Find our advices about wine to guide you in this fascinating universe.
To understand the fascinating world of wine, you will need time, love affairs, encounters and some surprises. Because wine is an adventure that does not happen in a straight line…
« Who knows how to taste never drinks wine again but tastes secrets. »Salvador Dali
Our advices about wine – General principles #1
How to taste
The subtle art of tasting for everyone
The bottle has been chosen and it is up to you to taste the wine? Here are some tips to help you understand the aromas and qualities of the wine.
Before discovering your wine through its taste and aroma, you can start the “tasting” by admiring its colour and texture. In other words, admire its colour and The intensity shows the richness of the wine in colouring pigments, it depends on the type of wine and is observed on top. It can be pale, strong, intense or very intense. The nuances are defined by the main hue and the reflections on the edge of the disc. They depend on the type and age of the wine.texture. To do this, tilt the glass slightly to get a better look.
Brilliance is the ability to reflect light and can be observed on the disc, and the wine can be matte, dull, crystalline or brilliant. Clarity is seen through the liquid and can be cloudy, hazy or clear.
The intensity shows the richness of the wine in colouring pigments, it depends on the type of wine and is observed on top. It can be pale, strong, intense or very intense. The nuances are defined by the main hue and the reflections on the edge of the disc. They depend on the type and age of the wine.
You can move on to the aromas and analyse the wine with your sense of smell. Push the air out of your lungs, lower your nose to the glass and inhale gently. This is called the “first nose”.
For the “second nose”, then swirl your glass to release more of the aromas and do an olfactory analysis again.
Whether pictorial, descriptive or metaphorical, when describing the nose of a wine, use terms that feel natural to you in order to convey your sensation.
Three families of aromas appear during the making of wine : primary, secondary and tertiary aromas. The primary aromas come from the grape varieties, the secondary aromas from fermentation and the tertiary aromas from ageing in barrels and then in bottles.
Now you can taste the wine. Keep the sip in your mouth, let a little air into your mouth to bring the aromas up into your nasal cavity. This is called retro-olfaction.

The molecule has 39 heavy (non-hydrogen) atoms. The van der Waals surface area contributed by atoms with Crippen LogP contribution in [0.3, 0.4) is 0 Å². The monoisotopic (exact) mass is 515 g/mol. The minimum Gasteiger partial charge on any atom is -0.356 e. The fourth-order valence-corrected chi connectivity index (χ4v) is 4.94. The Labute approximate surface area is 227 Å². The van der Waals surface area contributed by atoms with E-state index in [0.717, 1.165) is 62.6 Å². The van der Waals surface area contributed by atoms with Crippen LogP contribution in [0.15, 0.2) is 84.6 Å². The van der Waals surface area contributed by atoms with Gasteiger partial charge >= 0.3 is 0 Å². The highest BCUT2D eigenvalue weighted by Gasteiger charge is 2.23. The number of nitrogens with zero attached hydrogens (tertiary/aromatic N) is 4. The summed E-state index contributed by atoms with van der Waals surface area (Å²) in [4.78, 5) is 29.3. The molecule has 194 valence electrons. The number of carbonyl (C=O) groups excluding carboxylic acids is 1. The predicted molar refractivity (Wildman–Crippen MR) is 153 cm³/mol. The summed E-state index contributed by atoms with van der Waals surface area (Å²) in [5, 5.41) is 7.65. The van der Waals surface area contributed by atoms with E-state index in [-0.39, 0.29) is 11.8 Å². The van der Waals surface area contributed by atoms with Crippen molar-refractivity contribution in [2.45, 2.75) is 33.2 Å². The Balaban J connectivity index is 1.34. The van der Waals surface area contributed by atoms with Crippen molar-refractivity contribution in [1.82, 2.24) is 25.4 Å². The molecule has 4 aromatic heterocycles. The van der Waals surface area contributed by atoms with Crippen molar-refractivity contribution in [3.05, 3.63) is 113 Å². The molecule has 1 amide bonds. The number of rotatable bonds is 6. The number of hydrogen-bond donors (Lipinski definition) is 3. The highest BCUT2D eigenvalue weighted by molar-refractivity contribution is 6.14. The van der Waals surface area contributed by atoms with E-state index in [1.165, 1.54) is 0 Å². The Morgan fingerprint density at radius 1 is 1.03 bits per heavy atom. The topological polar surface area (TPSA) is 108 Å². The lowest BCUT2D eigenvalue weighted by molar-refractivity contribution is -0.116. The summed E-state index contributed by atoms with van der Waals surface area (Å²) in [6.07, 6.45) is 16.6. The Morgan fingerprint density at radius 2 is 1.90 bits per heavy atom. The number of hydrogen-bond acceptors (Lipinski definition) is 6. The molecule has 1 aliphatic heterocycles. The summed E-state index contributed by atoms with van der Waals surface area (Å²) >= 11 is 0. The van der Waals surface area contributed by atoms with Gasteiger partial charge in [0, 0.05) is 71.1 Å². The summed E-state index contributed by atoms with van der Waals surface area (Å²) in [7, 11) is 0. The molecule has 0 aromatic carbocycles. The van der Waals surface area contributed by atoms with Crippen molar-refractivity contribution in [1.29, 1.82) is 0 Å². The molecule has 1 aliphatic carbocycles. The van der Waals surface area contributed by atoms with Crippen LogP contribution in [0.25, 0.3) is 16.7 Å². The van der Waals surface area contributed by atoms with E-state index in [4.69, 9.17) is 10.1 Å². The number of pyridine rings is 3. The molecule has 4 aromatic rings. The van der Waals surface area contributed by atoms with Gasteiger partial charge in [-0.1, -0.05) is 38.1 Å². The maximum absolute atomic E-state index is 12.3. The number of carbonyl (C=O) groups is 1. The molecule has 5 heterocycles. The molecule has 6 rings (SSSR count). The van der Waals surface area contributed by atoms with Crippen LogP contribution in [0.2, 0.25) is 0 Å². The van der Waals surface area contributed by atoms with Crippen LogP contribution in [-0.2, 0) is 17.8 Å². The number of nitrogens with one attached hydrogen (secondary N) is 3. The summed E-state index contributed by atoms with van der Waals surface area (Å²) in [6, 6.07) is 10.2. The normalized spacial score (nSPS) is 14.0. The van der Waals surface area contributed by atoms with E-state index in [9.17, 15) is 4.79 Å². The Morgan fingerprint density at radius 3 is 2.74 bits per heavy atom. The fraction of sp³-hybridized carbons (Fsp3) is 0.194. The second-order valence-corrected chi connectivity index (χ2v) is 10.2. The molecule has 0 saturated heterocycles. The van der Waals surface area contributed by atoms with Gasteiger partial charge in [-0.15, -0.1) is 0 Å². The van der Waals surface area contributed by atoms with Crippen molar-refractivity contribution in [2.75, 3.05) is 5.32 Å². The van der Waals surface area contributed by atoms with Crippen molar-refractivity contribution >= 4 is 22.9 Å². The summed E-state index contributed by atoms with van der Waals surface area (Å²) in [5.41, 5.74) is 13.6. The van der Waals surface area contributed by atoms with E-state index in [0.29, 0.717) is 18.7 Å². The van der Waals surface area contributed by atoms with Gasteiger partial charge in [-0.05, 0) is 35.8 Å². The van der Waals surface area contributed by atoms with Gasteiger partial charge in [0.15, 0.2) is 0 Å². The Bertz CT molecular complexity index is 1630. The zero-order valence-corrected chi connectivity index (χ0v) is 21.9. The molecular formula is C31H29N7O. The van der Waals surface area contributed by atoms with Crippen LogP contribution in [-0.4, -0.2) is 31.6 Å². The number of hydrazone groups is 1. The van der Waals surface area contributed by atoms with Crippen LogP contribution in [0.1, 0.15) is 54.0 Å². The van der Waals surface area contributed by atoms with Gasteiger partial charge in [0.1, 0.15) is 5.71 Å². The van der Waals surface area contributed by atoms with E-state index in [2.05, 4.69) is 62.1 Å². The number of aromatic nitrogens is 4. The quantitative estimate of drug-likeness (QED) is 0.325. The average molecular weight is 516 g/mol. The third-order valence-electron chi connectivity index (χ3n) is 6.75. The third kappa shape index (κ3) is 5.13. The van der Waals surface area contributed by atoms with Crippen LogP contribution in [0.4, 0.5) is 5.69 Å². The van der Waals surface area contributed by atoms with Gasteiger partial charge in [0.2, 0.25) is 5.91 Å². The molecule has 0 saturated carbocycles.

Then evaluate the balance of the wine, spit it out and concentrate on judging the aromatic persistence of the wine in the mouth; this is your final impression.
In addition to the taste on the tongue, there are various tactile sensations. Try to qualify these by thinking about the amount of fat (alcohol), the structure of the wine and its acidity. Tannins are a fundamental point in wine tasting, although they belong to the red wine family.
Our advices about wine – General principles #2
Matching your wine
A delicate and subjective subject
Food and wine pairing remains a matter of personal taste or fashion. However, there are some general rules of thumb on how to order your wines to best advantage. Here are a few rules to help you in your choice of wine. The menu is the starting point for choosing wines, not the other way around:
- A white wine precedes a red wine
- A dry wine precedes a sweet wine
- A light wine precedes a full-bodied wine
- A simple wine precedes a complex wine
- A young wine precedes an old wine
Our advices about wine – General principles #3
Creating your cellar
Having the right bottle for every situation
The aim of a well-stocked cellar, no matter how small the space, is to have a suitable bottle on hand for every situation (family meal, impromptu aperitif, moment of relaxation, etc.). Here are a few recommendations for building up your cellar.
Take stock of your cellar or storage space according to these guidelines:
Evaluate the surface area you have available. This will allow you to determine how many bottles to store per category.
The temperature should be cool, between 8 and 17 degrees (ideal temperature 12 degrees). Temperature changes are possible but should be gradual, like the seasons. A temperature that is too low will prevent the wine from aging properly. On the contrary, if it is too high the wine will age prematurely.
The humidity level in a wine cellar should be between 50 and 80% (ideal humidity 70%). If the humidity is too low, it causes the wines to evaporate and the corks to dry out.
The wine must be kept away from light, otherwise it will age prematurely and develop odours such as cabbage, hay, gas etc.
The quality of the air is a key factor. Wine can become impregnated with surrounding odours, especially if they are volatile, such as plastic, petrol or even mould. Choose variety over quantity to start your cellar. There is no point in having 24 bottles of a vintage you don’t like.
As far as storage time is concerned, this depends on the type of wine. Not all wines should be kept as long as possible.